Case number: 160437
On 2 March 2016, the applicant submitted a request to the Department for access to, among other things, (i) all reports on inspections of dog breeding establishments held by it and which were carried out since 1 January 2014 under an agreed protocol under the Animal Health and Welfare Act 2013 and the Dog Breeding Establishments Act 2010 and (ii) any internal documents held by the Department's animal welfare section that relate to conditions in dog breeding establishments from 1 January.
On 3 May 2016, the Department refused access to all records it identified as coming within the scope of this part of the request (records 228 to 289 on the schedule of records the Department prepared in response to the request), on the ground that the release of the records could endanger the life or safety of people involved with the dog breeding establishments and on the ground that records contain commercially sensitive information. On 6 May 2016, the applicant sought an internal review of that part of the Department's decision. On 1 June 2016, the Department upheld its original decision. The applicant sought a review by this Office of that decision on 8 October 2016.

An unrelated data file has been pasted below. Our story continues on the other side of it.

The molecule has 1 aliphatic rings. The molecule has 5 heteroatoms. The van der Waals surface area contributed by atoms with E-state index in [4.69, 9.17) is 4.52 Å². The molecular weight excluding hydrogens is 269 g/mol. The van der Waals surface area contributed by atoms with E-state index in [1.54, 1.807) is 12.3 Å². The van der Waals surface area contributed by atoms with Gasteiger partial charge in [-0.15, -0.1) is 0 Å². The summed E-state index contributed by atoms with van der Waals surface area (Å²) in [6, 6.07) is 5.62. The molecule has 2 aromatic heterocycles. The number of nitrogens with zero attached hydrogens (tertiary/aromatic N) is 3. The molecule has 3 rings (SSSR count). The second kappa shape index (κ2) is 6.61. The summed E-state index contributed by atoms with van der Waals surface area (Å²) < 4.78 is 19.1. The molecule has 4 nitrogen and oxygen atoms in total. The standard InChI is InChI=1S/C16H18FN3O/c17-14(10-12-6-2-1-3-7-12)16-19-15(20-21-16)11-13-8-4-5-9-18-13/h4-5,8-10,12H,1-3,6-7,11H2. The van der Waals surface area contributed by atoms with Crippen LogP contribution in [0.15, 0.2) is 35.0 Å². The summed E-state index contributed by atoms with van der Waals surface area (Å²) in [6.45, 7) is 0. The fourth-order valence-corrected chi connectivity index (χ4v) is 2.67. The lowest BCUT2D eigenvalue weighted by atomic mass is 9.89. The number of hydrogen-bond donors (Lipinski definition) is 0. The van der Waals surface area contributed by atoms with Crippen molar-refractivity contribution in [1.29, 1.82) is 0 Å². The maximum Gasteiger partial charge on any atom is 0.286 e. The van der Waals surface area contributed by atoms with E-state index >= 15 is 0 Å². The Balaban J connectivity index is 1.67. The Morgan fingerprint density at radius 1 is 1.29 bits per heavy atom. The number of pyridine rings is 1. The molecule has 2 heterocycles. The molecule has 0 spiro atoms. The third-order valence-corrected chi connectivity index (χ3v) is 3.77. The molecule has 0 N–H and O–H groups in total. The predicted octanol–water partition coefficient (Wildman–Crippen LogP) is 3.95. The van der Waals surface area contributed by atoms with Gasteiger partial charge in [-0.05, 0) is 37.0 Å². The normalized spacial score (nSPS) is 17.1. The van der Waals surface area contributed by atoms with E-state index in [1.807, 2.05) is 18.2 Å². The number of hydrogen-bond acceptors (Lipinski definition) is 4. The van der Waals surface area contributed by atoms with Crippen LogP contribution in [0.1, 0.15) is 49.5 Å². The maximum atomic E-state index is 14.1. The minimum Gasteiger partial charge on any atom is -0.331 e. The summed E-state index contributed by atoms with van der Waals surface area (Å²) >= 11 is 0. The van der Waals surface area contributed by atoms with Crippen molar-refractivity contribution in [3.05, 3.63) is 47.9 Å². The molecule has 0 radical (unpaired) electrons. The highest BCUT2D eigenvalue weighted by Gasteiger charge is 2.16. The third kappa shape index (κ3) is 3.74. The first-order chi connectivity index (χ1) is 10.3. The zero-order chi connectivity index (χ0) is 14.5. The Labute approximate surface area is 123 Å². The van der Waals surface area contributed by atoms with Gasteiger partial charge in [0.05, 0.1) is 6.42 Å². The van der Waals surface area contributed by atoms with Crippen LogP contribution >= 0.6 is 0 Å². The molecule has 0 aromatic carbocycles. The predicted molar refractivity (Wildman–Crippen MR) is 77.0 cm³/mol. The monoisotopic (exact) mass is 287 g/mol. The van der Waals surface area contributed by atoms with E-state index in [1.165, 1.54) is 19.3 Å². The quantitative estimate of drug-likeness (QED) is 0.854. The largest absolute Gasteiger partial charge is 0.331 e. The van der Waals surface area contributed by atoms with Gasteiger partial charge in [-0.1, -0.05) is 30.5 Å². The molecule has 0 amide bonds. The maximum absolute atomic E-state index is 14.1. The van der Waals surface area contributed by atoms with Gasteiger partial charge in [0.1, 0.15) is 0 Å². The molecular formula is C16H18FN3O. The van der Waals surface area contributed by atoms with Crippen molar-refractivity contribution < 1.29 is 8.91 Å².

During the course of the review, noting that the applicant had indicated in her request for internal review that "... the identifying information and commercial information can always be redacted from the records", Simon Noone of this Office asked the Department to consider release of the records with the redaction of identifying information. The Department agreed to do so and subsequently released redacted versions of the records at issue, with the redaction of all names, addresses and counties in order to prevent the identification of the establishments. However, the applicant indicated that she was still seeking full release of the reports.